Maui News

Kahului Airport Saves $554,652 in Energy

June 6, 2011, 7:30 PM HST
* Updated June 7, 5:28 AM
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By Wendy Osher

Aerial view of Kaheawa windmills aboard a flight headed to Kahului Airport. File photo by Wendy Osher.

The Kahului Airport on Maui saved 17% or $554,652 in its electricity bill last year.  It’s one of the Maui projects that contributed to a $20 million savings statewide under the state’s Lead by Example energy conservation initiative.

The state was able to realize the savings by contracting local energy service companies to improve energy efficiency at state buildings.  2010 marks the third consecutive year of energy reductions.  State officials say the savings was realized not just because of reduced hours from furloughs, but because of energy efficiency investments.

Also on Maui, the science facility at the University of Hawaii Maui College, and the library at Baldwin High School, both currently under construction, are being designed under LEED (Leadership in Energy and Environmental Design) standards.  The planned Kihei High School, DAGS Maui Public Safety complex, and proposed relocation of the Maui Community Correctional Center are also being designed to conform to LEED standards.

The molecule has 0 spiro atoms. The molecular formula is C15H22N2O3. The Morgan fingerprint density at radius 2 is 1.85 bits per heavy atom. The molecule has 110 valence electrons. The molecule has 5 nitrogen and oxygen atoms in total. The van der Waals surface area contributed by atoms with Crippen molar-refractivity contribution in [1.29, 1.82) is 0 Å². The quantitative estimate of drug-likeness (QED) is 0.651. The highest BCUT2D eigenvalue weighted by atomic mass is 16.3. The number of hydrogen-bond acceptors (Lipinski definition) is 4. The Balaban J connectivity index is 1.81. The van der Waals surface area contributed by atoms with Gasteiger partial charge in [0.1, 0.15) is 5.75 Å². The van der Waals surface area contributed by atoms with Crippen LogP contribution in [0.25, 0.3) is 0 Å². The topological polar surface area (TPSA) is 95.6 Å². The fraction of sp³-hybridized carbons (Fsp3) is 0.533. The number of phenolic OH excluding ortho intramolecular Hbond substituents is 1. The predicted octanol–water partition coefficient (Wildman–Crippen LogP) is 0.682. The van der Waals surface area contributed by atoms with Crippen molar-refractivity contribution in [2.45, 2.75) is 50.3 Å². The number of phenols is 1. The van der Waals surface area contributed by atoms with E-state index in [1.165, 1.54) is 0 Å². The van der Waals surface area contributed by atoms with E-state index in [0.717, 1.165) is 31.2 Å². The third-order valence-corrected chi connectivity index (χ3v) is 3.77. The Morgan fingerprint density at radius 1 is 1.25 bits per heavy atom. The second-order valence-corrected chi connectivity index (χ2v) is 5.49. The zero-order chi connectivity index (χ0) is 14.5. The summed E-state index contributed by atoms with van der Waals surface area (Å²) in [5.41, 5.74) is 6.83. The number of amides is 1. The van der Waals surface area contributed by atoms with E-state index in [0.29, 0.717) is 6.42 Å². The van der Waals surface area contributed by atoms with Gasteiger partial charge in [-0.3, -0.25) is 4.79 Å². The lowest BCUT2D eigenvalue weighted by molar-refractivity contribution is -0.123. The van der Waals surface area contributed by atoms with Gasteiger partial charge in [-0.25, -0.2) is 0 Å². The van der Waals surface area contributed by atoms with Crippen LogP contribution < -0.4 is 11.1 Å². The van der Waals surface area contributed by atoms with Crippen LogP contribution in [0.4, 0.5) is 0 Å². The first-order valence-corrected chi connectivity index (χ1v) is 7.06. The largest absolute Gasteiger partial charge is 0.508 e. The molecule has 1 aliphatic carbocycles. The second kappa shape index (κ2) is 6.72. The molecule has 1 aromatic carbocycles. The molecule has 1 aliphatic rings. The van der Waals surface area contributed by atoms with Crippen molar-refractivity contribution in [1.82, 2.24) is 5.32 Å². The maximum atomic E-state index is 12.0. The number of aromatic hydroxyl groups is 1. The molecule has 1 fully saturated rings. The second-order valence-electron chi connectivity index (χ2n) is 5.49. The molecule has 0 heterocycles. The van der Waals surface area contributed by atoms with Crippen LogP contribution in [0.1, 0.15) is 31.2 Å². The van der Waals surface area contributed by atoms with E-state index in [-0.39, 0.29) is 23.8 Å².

During the 2010 fiscal year, state departments reduced their total electric consumption by 2.8 percent from 2009.  The findings were detailed int he annual Lead By Example report compiled by the Department of Business, Economic Development and Tourism for the State Legislature.


“By aggressively pursuing energy-efficiency improvements in public buildings, we’re saving the State millions of dollars in electricity costs,” said Richard Lim, Director, Department of Business, Economic Development and Tourism.


The projects reflect the state’s commitment to implement energy efficiency and renewable energy development to protect against escalating energy costs, expedite energy security, and mitigate negative impacts on the economy.

“The State is leading by example,” said Lim. “New efficiency projects now underway will save millions more. For example, energy improvements scheduled for 10 downtown public buildings are expected to save $64 million over the 20 year life of the equipment to be installed.”

Thirteen state buildings have received ENERGY STAR awards, acknowledging that they rank in the top 25% of similar buildings nationwide; seven state buildings are Leadership in Energy and Environmental Design (LEED) certified; and an additional 52 LEED projects are in the process toward the goal of certification.


The Lead By Example initiative began in 2006 in response to legislative and executive mandates to improve energy efficiency in the state.

*** Supporting information courtesy State of Hawai’i, DBEDT.

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